Catching Up with LAUSD’s Mr. Melvoin
By MATTHEW MEYER | Reporter
Nick Melvoin’s Friday was far from over when he hurried into a Brentwood coffee shop for a 4:30 p.m. chat with the Palisadian-Post.
Half walking, half jogging, he made his way across the street, furiously tapping at his iPhone. He was only 10 minutes behind schedule—a genuine accomplishment that late in the day.
Around half a year into his term as a school board member in the nation’s second largest district, Melvoin spends most of his days on his feet.
He hustles from one engagement to the next, franticly crisscrossing a district that stretches from Pacific Palisades to portions of the San Fernando Valley.
But seated with coffee in hand and phone to the side, Melvoin’s voice was filled with the same engaged, youthful exuberance that won him a bruising election last summer—if also a bit hoarse.
“You campaign in poetry and you govern in prose,” he said, invoking Mario Cuomo to describe his transition from high-profile candidacy to the “sausage-making” of actual policymaking.
And governing has only grown more complicated under the cloud of dual leadership crises in Melvoin’s first year.
Colleague Ref Rodriguez relinquished his title as president but remains on the board while he’s investigated for conflict-of-interest and campaign-finance charges.
Denying all charges, he has a first court date in May.
And Superintendent Michelle King recently shocked and saddened the district when she announced she will not return after a prolonged medical leave to battle cancer.
Both surprise shake-ups have put Melvoin in positions of greater responsibility: He and his colleagues are tasked with selecting King’s successor, and Melvoin became vice president of the board upon Mónica García’s election as president.
As VP, Melvoin plays a pivotal role setting the board’s agenda with García each week.
And “there is no more important role” for a school board than selecting a new superintendent, he said, calling it “a real opportunity … under very sad circumstances.”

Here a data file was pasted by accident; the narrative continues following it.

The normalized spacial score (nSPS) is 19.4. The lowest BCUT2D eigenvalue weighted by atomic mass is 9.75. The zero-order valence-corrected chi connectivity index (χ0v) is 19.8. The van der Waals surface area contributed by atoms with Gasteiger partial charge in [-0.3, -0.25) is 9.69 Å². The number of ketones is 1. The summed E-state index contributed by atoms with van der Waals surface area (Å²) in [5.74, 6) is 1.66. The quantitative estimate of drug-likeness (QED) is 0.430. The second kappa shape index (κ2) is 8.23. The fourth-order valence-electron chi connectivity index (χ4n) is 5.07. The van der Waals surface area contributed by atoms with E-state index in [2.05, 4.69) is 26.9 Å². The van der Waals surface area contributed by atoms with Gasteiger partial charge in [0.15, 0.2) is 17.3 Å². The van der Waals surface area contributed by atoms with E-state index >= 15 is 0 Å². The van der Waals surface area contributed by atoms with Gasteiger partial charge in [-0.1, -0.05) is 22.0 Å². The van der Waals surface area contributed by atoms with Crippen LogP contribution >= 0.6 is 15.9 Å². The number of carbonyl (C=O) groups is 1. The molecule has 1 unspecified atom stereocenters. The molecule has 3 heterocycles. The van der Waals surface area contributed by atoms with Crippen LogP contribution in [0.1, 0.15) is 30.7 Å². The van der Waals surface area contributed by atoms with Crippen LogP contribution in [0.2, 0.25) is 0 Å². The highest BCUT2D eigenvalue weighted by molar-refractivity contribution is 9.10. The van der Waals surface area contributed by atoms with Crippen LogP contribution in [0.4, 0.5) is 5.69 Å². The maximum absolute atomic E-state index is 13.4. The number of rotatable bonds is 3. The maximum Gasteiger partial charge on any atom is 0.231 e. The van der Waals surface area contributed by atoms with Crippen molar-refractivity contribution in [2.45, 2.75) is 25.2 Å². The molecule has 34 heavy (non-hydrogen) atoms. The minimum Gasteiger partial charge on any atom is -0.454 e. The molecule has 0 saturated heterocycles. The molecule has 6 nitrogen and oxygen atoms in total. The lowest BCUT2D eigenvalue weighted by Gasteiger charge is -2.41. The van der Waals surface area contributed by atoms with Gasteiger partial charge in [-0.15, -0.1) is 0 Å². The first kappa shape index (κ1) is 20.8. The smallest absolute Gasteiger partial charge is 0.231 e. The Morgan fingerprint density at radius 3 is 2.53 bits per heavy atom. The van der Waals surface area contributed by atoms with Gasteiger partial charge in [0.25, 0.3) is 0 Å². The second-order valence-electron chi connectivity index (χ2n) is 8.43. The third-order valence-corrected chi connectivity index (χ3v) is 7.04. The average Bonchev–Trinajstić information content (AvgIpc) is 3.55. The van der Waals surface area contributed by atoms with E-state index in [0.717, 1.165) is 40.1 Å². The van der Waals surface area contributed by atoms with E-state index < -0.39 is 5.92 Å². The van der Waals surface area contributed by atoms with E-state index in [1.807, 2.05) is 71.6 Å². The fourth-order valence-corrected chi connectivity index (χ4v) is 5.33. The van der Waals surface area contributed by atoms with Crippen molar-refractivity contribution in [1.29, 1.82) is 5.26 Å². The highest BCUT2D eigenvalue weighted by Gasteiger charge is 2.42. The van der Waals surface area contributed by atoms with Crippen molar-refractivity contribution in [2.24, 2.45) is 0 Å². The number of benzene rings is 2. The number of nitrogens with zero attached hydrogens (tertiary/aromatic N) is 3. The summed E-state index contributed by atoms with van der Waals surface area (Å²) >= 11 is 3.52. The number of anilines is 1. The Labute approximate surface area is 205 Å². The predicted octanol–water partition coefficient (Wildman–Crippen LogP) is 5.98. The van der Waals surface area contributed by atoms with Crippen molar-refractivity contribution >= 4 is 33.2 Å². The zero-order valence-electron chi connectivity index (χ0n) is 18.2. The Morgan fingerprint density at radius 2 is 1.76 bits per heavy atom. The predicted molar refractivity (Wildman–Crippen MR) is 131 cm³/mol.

The strengths and weaknesses of a new superintendent and their team will have long-term consequences for LAUSD’s direction.
“Where do we want the district to be in two years and five years and 10 years?” he asked.
When considering such lofty questions, Melvoin said he’s grateful for the people around him.
He still resides in Brentwood, as do his parents, who he finds time to squeeze in dinner with regularly. He also credits his team for keeping the ship afloat, including Palisadian primary opponent-turned friend and advisor Allison Holdorff Polhill.
And sometimes all it takes to gain a little perspective is to meet friends at a bar after a particularly brutal board meeting. It may have felt as if the world was watching, Melvoin said, but when his friends cheerfully ask how his day was, he’s reminded that not everyone hangs on his every move.
It would be hard to—he does a lot of moving.
So far, Melvoin has visited 118 of the 147 schools in his Board District 4.
“That’s where you really learn how [policy] translates on the ground,” he told the Post.
When he’s not making campus visits to consult teachers and administrators or help unveil new programs, he’s busy crafting policy from LAUSD headquarters on Beaudry Avenue.
He was particularly thrilled with a recent 6-1 vote in favor of his “LAUSDATA” resolution, a step toward the greater district transparency Melvoin promised as a candidate.
It will create a set of online, open data portals with information about factors such as attendance, school-based budgets, test scores and math achievement rates.
“Any data we have, the public should have,” Melvoin said. “You can’t really fix something until you understand what’s wrong with it.”
He also marked a victory in his transparency push when the board voted unanimously in favor of creating an app for the district—one that could draw inspiration from the parent-developed app used at Paul Revere Charter Middle School.
On a variety of issues, Melvoin said Palisadian schools serve as a “bellwether” for creative public school solutions.
The district will need more of them: Looming challenges include a massive budget deficit, unfunded benefits for teachers and the continued debate regarding charter school oversight.
Melvoin has a full schedule for the foreseeable future—but he doesn’t seem to mind.
“I knew what I was getting myself into,” he told the Post. “And I love it.”
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